Beyond the practical goal of better serving the women and children benefiting from government nutrition programs, the Health Department's decision to end Planned Parenthood's contract achieves a secondary objective that agency officials would not consider but is of public interest. Many Oklahomans oppose abortion on moral grounds. Those citizens don't want their tax dollars used, directly or indirectly, to fund something they consider to be the killing of a child.
To the degree WIC contracts free up other Planned Parenthood money, many Oklahomans will suspect their taxes are being used to indirectly subsidize an abortion industry they oppose.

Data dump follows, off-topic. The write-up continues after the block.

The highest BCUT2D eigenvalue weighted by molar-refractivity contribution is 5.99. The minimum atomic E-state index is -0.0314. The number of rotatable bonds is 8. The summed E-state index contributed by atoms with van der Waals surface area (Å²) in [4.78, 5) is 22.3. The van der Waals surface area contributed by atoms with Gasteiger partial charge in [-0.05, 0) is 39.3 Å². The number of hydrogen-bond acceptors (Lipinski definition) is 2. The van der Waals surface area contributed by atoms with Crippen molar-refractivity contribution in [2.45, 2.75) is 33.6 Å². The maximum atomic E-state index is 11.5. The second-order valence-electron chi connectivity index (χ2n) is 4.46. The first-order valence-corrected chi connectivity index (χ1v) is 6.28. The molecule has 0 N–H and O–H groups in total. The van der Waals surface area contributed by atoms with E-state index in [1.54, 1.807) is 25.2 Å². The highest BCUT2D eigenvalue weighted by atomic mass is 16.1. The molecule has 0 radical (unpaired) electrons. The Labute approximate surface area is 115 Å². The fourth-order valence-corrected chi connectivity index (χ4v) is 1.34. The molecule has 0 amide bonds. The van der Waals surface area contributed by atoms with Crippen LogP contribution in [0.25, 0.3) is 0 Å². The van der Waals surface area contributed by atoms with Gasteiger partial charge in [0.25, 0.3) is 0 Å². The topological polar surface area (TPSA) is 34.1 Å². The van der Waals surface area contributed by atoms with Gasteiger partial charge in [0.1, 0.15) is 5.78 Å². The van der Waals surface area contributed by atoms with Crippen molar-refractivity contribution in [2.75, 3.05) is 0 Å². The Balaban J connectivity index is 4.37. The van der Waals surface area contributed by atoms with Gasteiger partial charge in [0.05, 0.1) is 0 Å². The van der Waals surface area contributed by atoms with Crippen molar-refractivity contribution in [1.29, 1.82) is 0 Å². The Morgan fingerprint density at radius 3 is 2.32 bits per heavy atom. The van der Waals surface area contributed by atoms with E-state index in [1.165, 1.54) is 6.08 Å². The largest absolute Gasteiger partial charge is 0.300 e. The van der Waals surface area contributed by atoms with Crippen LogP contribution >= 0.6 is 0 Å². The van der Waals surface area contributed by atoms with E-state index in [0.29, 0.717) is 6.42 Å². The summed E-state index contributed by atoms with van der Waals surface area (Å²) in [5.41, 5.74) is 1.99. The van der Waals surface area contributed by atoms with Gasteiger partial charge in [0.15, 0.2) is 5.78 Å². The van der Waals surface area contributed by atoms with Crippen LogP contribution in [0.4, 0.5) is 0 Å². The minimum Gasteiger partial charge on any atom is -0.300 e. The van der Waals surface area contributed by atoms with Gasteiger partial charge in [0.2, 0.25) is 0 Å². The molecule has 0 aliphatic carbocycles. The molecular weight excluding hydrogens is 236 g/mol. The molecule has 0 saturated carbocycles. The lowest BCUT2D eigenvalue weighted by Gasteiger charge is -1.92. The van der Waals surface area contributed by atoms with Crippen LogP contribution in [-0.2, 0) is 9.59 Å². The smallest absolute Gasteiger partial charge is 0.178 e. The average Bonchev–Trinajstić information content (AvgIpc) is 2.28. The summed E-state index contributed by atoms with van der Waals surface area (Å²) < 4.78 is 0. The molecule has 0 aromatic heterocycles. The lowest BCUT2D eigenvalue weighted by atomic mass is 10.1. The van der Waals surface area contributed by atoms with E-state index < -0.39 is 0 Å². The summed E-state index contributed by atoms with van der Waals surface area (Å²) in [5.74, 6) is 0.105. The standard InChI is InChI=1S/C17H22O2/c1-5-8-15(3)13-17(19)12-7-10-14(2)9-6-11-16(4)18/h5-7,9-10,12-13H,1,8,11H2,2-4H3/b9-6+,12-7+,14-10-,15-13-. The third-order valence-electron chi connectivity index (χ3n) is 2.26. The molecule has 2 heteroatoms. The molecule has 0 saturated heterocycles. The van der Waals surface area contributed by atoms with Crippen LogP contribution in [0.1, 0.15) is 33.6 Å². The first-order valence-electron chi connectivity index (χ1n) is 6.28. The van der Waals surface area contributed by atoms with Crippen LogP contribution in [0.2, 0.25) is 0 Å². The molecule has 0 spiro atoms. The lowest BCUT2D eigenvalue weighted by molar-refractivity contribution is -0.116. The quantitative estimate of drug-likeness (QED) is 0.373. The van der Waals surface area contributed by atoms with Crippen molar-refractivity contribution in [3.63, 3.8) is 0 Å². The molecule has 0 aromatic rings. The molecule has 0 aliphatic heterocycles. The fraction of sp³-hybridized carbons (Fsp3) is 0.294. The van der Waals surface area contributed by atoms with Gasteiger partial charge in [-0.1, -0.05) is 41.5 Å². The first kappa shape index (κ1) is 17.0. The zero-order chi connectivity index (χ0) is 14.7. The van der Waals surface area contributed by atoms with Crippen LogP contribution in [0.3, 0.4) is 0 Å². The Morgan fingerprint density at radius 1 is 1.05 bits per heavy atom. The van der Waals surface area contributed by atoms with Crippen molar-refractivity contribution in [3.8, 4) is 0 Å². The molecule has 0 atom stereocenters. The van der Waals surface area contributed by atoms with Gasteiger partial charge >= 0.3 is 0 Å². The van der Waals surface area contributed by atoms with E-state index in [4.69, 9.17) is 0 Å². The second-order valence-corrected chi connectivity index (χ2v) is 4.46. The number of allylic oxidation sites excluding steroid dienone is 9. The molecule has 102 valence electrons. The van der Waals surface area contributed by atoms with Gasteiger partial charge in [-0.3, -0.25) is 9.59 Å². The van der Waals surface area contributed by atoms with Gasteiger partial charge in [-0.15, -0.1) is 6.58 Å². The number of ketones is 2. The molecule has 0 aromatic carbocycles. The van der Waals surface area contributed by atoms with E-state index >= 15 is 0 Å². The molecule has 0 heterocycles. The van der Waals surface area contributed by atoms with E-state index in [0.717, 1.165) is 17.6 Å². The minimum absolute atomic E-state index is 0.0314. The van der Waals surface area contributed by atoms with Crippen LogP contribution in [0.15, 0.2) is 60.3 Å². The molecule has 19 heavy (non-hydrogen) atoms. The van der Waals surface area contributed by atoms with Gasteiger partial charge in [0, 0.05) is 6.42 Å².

If the Health Department can find other providers better suited to handling WIC money and serving low-income women and children without the perception problems that come from working with Planned Parenthood, then that's a win for the needy families served through WIC and for public perception of government.
As a private institution, Planned Parenthood remains free to promote its viewpoints and provide whatever services its leadership feels are appropriate — including abortion. But the organization isn't entitled to a perpetually guaranteed government contract.